u/MaresDoOrgasm · 2 pointsr/PleX

I'm measuring from the wall using one of these things.

  • Idle: ~120W
  • Plex transcoding (1-2 users): ~220W
  • Full CPU load: ~335W
  • Full CPU + GPU load: ~540W

    I actually had to underclock my GPU a little to stay within the 600W limit of the PSU, otherwise the system would reboot under heavy GPU load.
u/djbeefburger · 2 pointsr/audioengineering

You'd be able to tell from a schematic. I wouldn't guess by brand but someone more knowledgable might.

The easiest way to tell I can think of would be to use something like this -

u/EvanDaniel · 2 pointsr/MetalCasting

The kill-a-watt is handy because it's cheap, and will totalize power usage, even if you're running at varying power levels. So it would tell you how many kWh total you used across an 8 hr run, for instance, even if the coil was cycling on and off to maintain temperature. But it's a 120V thing, I don't know of a 220V / 30A capable version that's cheap.

I'd definitely invest in a temperature controller. There are a number of inexpensive units available that will control your heater coil with a solid state relay and thermocouple probe, and can do multiple set points on a schedule with a ramp rate. This sort of thing, but there's probably options that are closer to what you want and/or cheaper. The biggest savings here would be from not having the coil on 100% if you're trying to maintain a temperature lower than the max you're capable of. Good for burnout type stuff, less critical for tempering your steels.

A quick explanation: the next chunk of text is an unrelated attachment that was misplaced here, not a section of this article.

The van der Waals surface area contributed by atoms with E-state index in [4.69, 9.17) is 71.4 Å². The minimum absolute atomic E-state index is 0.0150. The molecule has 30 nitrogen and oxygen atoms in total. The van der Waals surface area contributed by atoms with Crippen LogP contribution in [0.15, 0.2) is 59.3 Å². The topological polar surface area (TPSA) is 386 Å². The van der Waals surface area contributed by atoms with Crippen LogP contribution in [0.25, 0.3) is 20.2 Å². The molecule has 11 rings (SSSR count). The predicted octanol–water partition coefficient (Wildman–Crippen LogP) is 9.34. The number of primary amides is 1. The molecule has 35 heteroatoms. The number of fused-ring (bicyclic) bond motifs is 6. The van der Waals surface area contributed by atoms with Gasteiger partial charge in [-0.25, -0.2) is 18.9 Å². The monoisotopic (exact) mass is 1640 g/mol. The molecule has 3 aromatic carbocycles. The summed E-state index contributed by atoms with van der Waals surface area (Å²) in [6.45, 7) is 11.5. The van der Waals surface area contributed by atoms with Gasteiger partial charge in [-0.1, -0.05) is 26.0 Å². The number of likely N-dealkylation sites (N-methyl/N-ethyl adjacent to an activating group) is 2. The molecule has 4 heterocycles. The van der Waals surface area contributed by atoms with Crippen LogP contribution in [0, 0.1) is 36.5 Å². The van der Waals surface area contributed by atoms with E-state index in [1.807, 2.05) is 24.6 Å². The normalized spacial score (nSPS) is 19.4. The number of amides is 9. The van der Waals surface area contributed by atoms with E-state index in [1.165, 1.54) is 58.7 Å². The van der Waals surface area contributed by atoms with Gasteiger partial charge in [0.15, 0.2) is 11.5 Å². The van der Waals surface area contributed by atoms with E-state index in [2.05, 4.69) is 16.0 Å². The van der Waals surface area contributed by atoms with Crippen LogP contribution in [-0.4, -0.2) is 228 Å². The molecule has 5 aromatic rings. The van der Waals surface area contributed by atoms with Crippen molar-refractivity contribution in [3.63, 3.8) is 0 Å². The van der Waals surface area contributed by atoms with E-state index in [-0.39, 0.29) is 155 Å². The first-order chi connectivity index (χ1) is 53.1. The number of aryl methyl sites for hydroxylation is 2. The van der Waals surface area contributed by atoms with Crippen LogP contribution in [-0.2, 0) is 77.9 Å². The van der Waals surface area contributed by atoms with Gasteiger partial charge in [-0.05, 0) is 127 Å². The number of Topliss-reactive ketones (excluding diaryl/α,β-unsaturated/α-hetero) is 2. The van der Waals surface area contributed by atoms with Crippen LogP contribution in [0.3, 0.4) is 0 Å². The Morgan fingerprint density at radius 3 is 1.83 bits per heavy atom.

Even at 220V x 30A, if you left the coil on the whole time, that would only be 53 kWh, or $7 per run. You can likely improve that by not running full blast and by adding some insulation.

What are you paying for propane? Propane heating value is ~ 19420 BTU/lb (net heating value). That's about 5.8 kWh equivalent, or the same as about $0.75 worth of electricity. And the propane will lose heat up the chimney (especially when the kiln is hot), so your achieved value will be worse than that, even if both electric and propane versions had equivalent insulation. So if you're paying more than about $0.50/lb (~= $2/gal), I'd guess the electric option is cheaper.

u/jscot69 · 2 pointsr/HomeImprovement

Maybe one of these??

u/crof2003 · 2 pointsr/gifs

I've used a device called "kill-a-watt". It tells you how much power is being drawn by the things plugged into it.

At $20 I'm not sure it's worth it if your only curious, but I like knowing how much per power each device in my home uses so I'm glad I got one :).

u/fureddit1 · 2 pointsr/livesound

>My question is, can I spare some outlets by using power strips to consolidate my equipment and if so, what can or cannot be run through a power strip?

Yes you can but your breaker will still break when the microwave and all your equipment is being used at the same time. One thing to keep in mind is that power strips usually have their own breaker which trips when 15 amps is being exceeded through that power strip.

One thing I suggest is to calculate how much power all your equipment is using by measuring them with a [Kill-a-Watt] ( and totaling up the total wattage of all your equipment. Most household outlets are rated at 20 amps so 20 amps at 120 volts is 2400 watts. I would leave about a 200 watt headroom and not exceed 2200 watts.